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  • Probation, Parole, and Reentry — Sedgwick County Implements Graduated Sanctions and Rewards for Youth on Probation: To reduce the number of youth entering detention for violating the terms of their probation, Sedgwick County developed a system of graduated sanctions and incentives in August 2009. The system equips probation officers with greater options to reward positive behavior and hold youth accountable for negative behavior without resorting to incarceration. Sedgwick County also developed a non-residential weekend reporting alternative to detention program in January 2010. These innovations, along with increased use of evidence-based practices and structured decision making, led to a drop in out-of-home commitments of 40 percent between 2006 and 2010. The number of youth locked up on any given day fell 20 percent between 2006 and 2011; as a result, county officials estimate that they are saving about $1.28 million per year on detention beds.
  • Status Offenses — Legislature Passes Law to Keep Status Offenders Out of Detention: Kansas now prohibits the use of detention or jail for youth under age 18 who are arrested for underage possession or consumption of alcohol. The law is an effort to ensure that youth who commit status offenses are not locked up, in accordance with best practices and the requirements of the federal Juvenile Justice and Delinquency Prevention Act. S.B. 452, signed into law and effective July 1, 2010.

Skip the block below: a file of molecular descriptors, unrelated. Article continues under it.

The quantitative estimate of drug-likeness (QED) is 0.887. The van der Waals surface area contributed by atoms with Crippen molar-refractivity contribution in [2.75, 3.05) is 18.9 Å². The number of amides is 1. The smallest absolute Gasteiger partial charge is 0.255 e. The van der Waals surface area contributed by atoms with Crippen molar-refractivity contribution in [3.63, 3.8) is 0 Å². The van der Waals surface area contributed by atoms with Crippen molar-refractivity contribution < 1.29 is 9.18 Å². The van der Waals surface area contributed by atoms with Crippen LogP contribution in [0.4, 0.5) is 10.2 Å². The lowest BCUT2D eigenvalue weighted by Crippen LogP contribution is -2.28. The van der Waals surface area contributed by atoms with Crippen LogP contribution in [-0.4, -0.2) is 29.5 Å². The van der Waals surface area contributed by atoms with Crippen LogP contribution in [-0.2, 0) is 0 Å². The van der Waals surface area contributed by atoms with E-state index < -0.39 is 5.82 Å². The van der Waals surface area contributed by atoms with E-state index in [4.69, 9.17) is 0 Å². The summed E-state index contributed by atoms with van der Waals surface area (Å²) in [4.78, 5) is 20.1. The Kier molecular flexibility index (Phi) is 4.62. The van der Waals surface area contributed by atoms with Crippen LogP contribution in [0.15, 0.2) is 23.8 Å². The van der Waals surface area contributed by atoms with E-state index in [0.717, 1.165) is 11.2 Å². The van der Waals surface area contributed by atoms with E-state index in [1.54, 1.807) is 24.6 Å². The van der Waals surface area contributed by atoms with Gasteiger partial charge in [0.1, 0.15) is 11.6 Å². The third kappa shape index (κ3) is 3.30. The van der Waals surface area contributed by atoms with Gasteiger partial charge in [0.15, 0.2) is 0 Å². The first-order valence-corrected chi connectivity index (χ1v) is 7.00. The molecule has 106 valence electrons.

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  • Alternatives to Detention and Youth Prisons — Sedgwick County Allows Non-Custodial Bench Warrants: Sedgwick County implemented a two-tier warrant procedure to reduce bench warrants resulting in admissions to secure detention. The procedure permits judges to issue non-custodial orders in addition to custodial orders.